I donâ€™t always upgrade from DVD to Blu-ray but when I do, itâ€™s for a movie that I especially enjoy on a visual level. MADHOUSE is just such a film. Iâ€™ve already fawned all over this underrated gem way back HERE so Iâ€™ll try not to repeat myself by focusing on this particular release from the always impressing folks at ARROW VIDEO. Not surprisingly, the movie (and its star TRISH EVERLY) looks more gorgeous than ever before thanks to a brand new restoration from the original camera negative (I usually donâ€™t remark much on something as superficial as an actressâ€™s looks but EVERLY is the most beautiful lady I ever did see and her character Julia should be sainted for the sweet way she delivers bad news to deaf children). My eyes can barely handle all of this candy: MADHOUSEâ€™s nights are darker, its stain glass windows shine brighter and suddenly tiny details Iâ€™ve missed before are popping up like daisies.
All of this beauty comes to a head in the filmâ€™s final scene; the strings of glowing Christmas lights at Juliaâ€™s gruesome birthday party look positively stunning and suddenly Iâ€™m spying a shelf of creepy baby dolls that Iâ€™ve somehow never noticed before. This is why I love MADHOUSE so much; it really digs the juxtaposition of beauty and ugliness, the sacred and the profane, the cheery and the dismal. Plus I think it has something interesting to say about how organized religion may not always be rooting for the righteous team and how family ties can be excruciatingly difficult to sever. It rather neatly falls into the Kindertrauma spectrum since Julia was cruelly abused in her youth and no matter how she tries to spin a positive life for herself, that original bite continues to gnaw. I can almost see Juliaâ€™s plagued twin sister Mary as a less scary precursor to PET SEMATARYâ€™s twisted Zelda as she is able to conjure up feelings of familial guilt and pity along with the terror.
Plus thereâ€™s a commentary from the THE HYSTERIA CONTINUES! I usually shy away from commentaries because I hate to demystify a favorite film but this particular commentary was more like watching the movie with fellow horror fan friends. Actually, I was left with a strong feeling of camaraderie because they went and mentioned our old pal Amanda (buy her book HERE!), referenced my current new wave obsession CHINA CRISIS and spent time discussing their distaste for onscreen violence towards animals and their relief that MADHOUSEâ€™s dog death is clearly realized through puppetry. Iâ€™ve read theyâ€™ll also be providing the commentary for ARROWâ€™s upcoming release of THE SLAYER and now Iâ€™m looking forward to that even more (if thatâ€™s possible).
There is also an anecdotal interview with charming character actress EDITH IVEY (who went on to work with DAVID FINCHER), cinematographer ROBERTO Dâ€™ETTORRE PIAZZOLI who delivered MADHOUSEâ€™s sleek, glossy look and an informative short featuring producer/director OVIDIO G. ASSONTIS who reveals his three main inspirations were THE HUNCHBACK OF NOTRE-DAME, THE CABINET OF DR. CALIGARI and THE SHINING. In addition, thereâ€™s an alternate opening sporting OVIDIOâ€™s preferred title, THERE WAS A LITTLE GIRL. I do seem to appreciate this movie more than some of its creators (itâ€™s certainly not PIAZZOLIâ€™s cup of tea) but thatâ€™s what being a fanatic is all about.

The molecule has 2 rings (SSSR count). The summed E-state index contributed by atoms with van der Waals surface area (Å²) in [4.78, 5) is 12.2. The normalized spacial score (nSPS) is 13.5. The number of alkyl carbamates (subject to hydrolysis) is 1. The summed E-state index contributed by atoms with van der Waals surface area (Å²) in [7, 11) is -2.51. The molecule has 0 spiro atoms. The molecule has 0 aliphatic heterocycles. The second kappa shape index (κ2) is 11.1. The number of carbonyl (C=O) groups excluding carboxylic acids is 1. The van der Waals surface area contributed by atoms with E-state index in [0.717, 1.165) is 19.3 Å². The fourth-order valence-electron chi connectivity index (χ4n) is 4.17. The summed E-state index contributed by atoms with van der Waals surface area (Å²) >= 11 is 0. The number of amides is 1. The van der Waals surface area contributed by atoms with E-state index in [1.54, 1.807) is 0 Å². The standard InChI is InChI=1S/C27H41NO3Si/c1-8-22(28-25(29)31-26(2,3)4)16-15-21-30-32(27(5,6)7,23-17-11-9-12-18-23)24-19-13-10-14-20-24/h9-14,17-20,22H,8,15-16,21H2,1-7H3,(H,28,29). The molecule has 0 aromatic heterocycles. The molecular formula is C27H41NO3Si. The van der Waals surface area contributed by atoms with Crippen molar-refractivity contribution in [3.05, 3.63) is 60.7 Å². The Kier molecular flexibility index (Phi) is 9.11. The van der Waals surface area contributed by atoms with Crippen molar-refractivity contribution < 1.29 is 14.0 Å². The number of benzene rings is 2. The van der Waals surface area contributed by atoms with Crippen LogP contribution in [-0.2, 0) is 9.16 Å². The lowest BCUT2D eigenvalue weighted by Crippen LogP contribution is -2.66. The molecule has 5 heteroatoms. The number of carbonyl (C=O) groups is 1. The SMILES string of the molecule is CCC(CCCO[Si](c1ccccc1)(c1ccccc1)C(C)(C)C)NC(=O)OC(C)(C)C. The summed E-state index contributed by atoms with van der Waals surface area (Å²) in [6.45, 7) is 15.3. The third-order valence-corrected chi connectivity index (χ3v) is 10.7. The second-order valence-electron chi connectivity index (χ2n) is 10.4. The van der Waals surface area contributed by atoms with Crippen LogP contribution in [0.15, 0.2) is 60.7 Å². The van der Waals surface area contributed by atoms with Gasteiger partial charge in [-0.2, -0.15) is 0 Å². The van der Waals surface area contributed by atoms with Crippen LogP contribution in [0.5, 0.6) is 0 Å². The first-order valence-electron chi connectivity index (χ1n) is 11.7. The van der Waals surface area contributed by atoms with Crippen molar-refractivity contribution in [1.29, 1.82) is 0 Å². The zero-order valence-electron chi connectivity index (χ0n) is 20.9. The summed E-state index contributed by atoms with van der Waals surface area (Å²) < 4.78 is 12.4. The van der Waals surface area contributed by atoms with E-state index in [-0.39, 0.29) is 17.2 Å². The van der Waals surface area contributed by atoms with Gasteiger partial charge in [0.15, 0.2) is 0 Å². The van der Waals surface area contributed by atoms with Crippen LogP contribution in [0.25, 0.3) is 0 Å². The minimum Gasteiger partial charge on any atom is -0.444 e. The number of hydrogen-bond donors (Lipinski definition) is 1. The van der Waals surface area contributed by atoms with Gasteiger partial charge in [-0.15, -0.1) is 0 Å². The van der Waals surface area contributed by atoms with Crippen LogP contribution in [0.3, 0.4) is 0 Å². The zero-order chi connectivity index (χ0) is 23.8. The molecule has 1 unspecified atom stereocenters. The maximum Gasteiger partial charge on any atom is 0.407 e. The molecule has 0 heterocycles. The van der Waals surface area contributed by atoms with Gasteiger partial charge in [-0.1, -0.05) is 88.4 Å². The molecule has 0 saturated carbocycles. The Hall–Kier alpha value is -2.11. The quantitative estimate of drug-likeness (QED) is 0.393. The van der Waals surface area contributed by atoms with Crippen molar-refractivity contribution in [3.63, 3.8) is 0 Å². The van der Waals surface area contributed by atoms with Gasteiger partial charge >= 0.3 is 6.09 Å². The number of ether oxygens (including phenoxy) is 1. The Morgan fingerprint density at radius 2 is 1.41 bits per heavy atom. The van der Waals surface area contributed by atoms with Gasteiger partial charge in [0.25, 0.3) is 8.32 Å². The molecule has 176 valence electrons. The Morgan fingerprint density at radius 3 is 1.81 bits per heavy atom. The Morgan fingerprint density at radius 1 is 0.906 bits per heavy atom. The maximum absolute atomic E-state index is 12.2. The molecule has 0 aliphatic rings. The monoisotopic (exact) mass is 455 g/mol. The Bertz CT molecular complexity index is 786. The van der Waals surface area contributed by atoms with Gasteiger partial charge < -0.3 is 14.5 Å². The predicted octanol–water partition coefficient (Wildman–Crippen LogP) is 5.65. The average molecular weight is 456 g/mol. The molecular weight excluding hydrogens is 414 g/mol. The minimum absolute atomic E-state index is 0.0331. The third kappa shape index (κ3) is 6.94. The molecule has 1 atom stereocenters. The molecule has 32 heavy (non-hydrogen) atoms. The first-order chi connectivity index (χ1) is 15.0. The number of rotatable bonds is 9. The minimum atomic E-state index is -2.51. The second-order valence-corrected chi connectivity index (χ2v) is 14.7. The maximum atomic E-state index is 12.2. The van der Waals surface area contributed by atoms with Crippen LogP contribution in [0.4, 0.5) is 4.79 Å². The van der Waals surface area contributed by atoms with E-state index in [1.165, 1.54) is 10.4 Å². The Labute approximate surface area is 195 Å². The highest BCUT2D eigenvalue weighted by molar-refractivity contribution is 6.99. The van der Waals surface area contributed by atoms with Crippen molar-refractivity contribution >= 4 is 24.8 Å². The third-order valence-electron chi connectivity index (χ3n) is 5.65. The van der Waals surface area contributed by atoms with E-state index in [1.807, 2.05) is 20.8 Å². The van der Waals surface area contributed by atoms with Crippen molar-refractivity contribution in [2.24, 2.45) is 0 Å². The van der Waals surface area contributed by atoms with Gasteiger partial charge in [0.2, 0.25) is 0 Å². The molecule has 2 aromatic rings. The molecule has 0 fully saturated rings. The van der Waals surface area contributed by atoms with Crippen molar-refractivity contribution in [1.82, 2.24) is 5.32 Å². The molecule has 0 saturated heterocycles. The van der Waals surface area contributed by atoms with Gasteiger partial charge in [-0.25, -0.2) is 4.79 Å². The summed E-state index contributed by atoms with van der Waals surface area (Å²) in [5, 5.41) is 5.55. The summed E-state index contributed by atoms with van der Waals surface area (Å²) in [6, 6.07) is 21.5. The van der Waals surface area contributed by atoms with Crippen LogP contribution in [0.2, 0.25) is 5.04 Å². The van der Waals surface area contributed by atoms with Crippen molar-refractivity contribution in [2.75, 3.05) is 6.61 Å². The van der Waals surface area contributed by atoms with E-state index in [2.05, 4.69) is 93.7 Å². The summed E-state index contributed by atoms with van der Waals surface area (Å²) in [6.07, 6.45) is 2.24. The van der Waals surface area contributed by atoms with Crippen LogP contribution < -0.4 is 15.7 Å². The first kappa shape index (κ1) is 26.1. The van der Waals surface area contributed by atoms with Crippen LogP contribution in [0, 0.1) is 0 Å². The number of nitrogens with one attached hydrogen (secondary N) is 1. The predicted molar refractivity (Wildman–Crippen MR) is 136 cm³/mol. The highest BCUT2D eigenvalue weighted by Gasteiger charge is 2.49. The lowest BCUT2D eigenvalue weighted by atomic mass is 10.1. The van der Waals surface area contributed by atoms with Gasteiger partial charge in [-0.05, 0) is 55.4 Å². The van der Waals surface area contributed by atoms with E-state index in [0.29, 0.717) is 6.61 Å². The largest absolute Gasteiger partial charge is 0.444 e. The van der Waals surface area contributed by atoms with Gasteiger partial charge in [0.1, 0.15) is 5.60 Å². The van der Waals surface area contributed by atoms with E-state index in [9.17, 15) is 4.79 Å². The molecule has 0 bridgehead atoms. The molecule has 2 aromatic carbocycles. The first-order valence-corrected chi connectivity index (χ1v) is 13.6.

And finally I have to give a special shout out to MARC SCHOENBACHâ€™s fetching new cover artwork! Itâ€™s usually a foolâ€™s errand to try to improve upon the classic eighties poster art that weâ€™ve all grown fond of but somehow he did it. Am I just a sucker for dark silhouettes with glowing eyes? I love this illustration! It reminds me of the poster art for THE CHILD (1977) or CHILLERS (1987). If MADHOUSE had this artwork on its VHS sleeve, Iâ€™m sure it would have been difficult to keep on the video store shelves. It really does do a superior job of conveying the movieâ€™s mood over previous attempts. Iâ€™m so glad I indulged myself with this ultimate upgrade. Now I can visit my lovely Southern Gothic MADHOUSE in its best possible condition whenever I like.
I neglected to say that this is a 2-disc set. You get a Blu-ray and a DVD- so if you only have a DVD player, you’ll be fine!
I have to share these comments from Facebook in case anyone needs further convincing:
Ben S: This is one of those life changing Blu Rays.
Dustin P: I watched this film for the first time last weekend and was blown away by how well done it was. I love that you happened to reference Zelda from PET SEMATARY; after hearing the opening credits “Rock-a-Bye Baby” lullaby, I couldn’t stop myself from imagining Zelda singing it. The voice sounds exactly like when Zelda says, “Gage and I will get you.” Suffice it to say, I was totally freaked out within seconds of MADHOUSE starting.
David A: This has quickly shot to the “All Time Fav” club in my universe along with Prom Night, Don’t Panic and Poltergeist III since I discovered it a few years ago. Genuinely unsettling and creepy at points, the Riz Ortolani score is somehow even more atonal and blippy than his Cannibal Holocaust one (I love it!) and it really has a cloud of sadness hanging over it that reflects in the gorgeous cinematography. It’s unusual too how it really illustrates how childhood trauma can manifest itself in adulthood and just messes everything up. Love it.
Chris M: It’s such a fun, spooky movie. So thrilled that it’s finding a bigger audience.
So neat I was mentioned on the THC commentary! And thank you for mentioning the mention! 🙂
Madhouse is pretty underrated. Nice to see it has a chance to find a new audience!